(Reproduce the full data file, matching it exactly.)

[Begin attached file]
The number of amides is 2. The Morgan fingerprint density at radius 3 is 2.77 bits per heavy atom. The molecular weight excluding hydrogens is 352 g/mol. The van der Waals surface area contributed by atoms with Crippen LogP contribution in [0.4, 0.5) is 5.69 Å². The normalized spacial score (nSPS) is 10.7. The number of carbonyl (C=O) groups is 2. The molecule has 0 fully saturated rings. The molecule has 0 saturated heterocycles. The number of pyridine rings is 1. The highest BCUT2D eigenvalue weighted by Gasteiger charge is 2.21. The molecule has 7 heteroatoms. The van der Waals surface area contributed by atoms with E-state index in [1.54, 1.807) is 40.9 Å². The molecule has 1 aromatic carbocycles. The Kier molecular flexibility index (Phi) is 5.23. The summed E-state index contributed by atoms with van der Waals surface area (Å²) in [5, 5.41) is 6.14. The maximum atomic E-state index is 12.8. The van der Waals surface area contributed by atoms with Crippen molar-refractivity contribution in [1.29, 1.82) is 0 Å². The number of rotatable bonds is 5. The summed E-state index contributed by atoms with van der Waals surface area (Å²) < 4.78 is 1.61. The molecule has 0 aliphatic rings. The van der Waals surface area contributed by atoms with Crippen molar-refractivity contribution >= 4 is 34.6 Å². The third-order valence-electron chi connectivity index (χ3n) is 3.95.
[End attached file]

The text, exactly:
The number of amides is 2. The Morgan fingerprint density at radius 3 is 2.77 bits per heavy atom. The molecular weight excluding hydrogens is 352 g/mol. The van der Waals surface area contributed by atoms with Crippen LogP contribution in [0.4, 0.5) is 5.69 Å². The normalized spacial score (nSPS) is 10.7. The number of carbonyl (C=O) groups is 2. The molecule has 0 fully saturated rings. The molecule has 0 saturated heterocycles. The number of pyridine rings is 1. The highest BCUT2D eigenvalue weighted by Gasteiger charge is 2.21. The molecule has 7 heteroatoms. The van der Waals surface area contributed by atoms with E-state index in [1.54, 1.807) is 40.9 Å². The molecule has 1 aromatic carbocycles. The Kier molecular flexibility index (Phi) is 5.23. The summed E-state index contributed by atoms with van der Waals surface area (Å²) in [5, 5.41) is 6.14. The maximum atomic E-state index is 12.8. The van der Waals surface area contributed by atoms with Crippen molar-refractivity contribution in [1.29, 1.82) is 0 Å². The number of rotatable bonds is 5. The summed E-state index contributed by atoms with van der Waals surface area (Å²) < 4.78 is 1.61. The molecule has 0 aliphatic rings. The van der Waals surface area contributed by atoms with Crippen molar-refractivity contribution >= 4 is 34.6 Å². The third-order valence-electron chi connectivity index (χ3n) is 3.95.